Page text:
Loaˊdstone [prob. of lædan (Saxon) to lead, and stan (Saxon), a stone, q. d. leading-stone]
is digged out of iron mines; the virtues of it are.
1. That when it is in a free position, without any thing to hinder it, it will direct it self to the poles of the world.
2. It will draw another loadstone to itself, and sometimes also will repel it.
3. By being touch’d with iron, it communicates to it not only the virtue, which it self has of pointing to the poles of the world, but also that virtue by which it attracts iron; so that ten or a dozen needles, or as many buckles, may be made to hang together like a chain.
A Loadstone being made thoroughly hot in the fire, loses its attractive virtue.
Some Authors write, that by the help of the magnet or loadstone, persons may communicate their minds to a friend at a great distance; as suppose one to be at London, and the other at Paris, if each of them have a circular alphabet, like the dial-plate of a clock, and a needle touched with one magnet, then at the same time that the needle at London was moved, that at Paris would move in like manner, provided each party had secret notes for dividing words, and the observation was made at a set hour, either of the day or of the night; and when one party would inform the other of any matter, he is to move the needle to those letters that will form the words, that will declare what he would have the other know, and the other needle will move in the same manner. This may be done reciprocally.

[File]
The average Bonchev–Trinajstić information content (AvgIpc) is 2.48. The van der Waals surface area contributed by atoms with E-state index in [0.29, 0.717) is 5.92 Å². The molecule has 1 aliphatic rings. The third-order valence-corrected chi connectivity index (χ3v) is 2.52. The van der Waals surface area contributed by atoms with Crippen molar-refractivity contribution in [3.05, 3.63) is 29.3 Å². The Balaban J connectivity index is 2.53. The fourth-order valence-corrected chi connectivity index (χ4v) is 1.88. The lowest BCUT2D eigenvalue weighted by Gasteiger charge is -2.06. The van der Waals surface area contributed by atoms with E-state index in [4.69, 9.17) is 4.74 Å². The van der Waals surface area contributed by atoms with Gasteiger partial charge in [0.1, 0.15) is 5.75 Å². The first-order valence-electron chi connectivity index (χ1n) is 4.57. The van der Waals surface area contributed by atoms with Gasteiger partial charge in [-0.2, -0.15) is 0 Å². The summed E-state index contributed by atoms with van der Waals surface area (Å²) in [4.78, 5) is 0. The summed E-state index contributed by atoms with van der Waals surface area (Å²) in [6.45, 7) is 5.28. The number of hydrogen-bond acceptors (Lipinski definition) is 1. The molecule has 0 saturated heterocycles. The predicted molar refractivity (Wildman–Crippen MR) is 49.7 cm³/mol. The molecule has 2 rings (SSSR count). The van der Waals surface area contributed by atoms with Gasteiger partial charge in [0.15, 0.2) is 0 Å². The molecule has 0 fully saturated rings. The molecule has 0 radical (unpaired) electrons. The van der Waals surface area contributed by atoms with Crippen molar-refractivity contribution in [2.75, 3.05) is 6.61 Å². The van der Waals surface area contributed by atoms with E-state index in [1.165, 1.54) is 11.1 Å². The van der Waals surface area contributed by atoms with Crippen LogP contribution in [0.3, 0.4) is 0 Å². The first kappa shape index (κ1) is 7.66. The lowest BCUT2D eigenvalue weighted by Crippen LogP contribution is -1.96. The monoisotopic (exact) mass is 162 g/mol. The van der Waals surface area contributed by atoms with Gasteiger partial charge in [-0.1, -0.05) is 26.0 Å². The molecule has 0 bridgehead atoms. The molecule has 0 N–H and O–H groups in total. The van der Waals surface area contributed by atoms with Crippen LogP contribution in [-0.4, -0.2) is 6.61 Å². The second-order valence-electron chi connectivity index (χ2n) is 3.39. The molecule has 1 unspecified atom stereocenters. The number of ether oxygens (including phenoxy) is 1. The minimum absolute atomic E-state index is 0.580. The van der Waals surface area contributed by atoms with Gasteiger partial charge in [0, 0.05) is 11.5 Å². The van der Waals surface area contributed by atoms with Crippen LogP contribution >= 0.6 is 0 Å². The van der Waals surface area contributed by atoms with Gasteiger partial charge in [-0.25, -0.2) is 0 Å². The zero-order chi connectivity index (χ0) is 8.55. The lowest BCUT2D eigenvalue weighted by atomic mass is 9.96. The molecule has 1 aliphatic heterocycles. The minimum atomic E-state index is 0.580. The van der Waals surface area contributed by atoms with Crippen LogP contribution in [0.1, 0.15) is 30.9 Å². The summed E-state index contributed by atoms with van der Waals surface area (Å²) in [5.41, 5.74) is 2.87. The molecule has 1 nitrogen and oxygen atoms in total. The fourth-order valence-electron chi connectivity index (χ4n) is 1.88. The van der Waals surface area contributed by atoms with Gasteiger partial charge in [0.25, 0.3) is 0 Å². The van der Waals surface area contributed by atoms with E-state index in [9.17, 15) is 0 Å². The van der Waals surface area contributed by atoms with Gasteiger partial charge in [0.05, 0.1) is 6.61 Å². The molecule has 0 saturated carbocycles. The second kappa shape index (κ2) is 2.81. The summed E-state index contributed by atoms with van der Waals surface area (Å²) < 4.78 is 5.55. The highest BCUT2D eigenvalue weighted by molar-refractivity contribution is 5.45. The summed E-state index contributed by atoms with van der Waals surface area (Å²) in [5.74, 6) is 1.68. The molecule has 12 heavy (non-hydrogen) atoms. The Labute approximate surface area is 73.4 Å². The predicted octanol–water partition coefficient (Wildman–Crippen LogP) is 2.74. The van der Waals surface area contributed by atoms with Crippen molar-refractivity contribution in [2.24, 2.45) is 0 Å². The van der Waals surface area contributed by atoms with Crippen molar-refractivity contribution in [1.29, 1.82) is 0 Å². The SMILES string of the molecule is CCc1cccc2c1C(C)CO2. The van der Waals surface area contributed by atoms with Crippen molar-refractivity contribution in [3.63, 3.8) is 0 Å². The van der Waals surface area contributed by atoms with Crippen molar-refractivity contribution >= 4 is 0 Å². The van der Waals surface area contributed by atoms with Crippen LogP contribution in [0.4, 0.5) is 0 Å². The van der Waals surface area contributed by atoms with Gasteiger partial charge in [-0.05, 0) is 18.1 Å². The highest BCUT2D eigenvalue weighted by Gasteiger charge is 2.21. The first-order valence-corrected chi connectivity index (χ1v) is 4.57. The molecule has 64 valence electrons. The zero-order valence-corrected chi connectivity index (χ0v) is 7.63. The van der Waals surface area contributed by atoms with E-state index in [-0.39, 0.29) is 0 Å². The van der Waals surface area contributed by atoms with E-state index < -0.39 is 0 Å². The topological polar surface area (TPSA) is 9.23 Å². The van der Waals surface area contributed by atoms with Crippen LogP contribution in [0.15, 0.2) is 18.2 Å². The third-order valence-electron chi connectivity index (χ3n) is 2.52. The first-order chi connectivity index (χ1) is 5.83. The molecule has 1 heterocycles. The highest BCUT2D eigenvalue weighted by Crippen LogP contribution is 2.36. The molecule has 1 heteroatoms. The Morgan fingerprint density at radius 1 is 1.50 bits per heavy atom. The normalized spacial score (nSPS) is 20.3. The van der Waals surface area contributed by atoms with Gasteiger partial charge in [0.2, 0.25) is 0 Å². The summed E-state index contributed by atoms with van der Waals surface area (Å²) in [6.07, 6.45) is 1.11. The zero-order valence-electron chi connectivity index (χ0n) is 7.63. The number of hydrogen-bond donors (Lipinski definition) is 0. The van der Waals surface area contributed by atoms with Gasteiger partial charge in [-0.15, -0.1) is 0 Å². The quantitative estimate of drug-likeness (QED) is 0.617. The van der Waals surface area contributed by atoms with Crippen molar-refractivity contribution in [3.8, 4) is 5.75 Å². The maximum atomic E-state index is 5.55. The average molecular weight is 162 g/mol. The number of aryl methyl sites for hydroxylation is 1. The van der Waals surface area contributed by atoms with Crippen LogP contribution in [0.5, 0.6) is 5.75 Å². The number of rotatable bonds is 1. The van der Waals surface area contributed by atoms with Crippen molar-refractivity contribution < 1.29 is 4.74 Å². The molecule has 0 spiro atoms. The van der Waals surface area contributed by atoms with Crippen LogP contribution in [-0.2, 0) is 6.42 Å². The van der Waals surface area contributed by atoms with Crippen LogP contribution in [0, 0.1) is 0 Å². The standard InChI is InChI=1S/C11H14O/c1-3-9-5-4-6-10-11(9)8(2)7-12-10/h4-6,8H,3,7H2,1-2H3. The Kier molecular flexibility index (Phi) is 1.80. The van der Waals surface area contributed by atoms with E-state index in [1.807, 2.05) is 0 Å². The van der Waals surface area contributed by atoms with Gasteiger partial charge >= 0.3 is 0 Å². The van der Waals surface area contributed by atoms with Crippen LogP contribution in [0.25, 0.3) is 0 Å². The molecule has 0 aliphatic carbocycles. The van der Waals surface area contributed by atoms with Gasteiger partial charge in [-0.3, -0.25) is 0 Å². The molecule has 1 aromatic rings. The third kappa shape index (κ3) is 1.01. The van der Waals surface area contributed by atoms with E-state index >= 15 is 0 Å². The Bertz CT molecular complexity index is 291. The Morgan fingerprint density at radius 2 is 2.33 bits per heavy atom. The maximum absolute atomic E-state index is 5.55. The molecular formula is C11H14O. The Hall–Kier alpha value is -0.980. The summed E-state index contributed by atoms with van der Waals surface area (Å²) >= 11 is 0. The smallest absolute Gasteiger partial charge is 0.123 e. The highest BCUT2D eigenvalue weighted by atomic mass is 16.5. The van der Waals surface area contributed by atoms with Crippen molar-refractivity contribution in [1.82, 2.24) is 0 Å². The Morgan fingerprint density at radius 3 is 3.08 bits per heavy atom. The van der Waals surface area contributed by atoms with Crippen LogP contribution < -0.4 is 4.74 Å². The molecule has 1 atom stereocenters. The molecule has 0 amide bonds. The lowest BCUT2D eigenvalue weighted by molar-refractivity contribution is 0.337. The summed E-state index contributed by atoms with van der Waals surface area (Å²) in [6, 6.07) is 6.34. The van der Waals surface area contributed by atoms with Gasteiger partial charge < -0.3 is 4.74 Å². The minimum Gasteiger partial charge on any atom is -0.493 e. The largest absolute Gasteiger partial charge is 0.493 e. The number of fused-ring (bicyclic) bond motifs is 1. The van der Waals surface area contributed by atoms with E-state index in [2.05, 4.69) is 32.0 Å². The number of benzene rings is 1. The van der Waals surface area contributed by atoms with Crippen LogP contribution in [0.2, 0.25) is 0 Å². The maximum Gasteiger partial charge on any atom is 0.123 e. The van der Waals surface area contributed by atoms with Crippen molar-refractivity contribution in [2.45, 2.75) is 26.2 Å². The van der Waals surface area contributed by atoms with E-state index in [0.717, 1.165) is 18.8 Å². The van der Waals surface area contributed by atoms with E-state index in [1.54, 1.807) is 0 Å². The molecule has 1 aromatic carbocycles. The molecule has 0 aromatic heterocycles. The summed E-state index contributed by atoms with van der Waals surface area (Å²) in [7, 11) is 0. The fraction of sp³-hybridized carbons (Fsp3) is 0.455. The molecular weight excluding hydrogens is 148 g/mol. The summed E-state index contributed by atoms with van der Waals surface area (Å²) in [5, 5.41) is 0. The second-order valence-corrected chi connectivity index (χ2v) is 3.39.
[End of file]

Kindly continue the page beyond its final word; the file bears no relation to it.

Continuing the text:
Definition taken from The Universal Etymological English Dictionary, edited by Nathan Bailey (1736)

Liberality * Loon
Bolt-Sprit Ladder [in a Ship]
Entring Ladder [in a Ship]
Gallery Ladder [in a Ship]
Magical Lanthorn [in Opticks]
Lawless Court [so called, because held at an unlawful hour]
Liberal Arts
Lˊiberalness, or Libera’lity
Loon [in New England]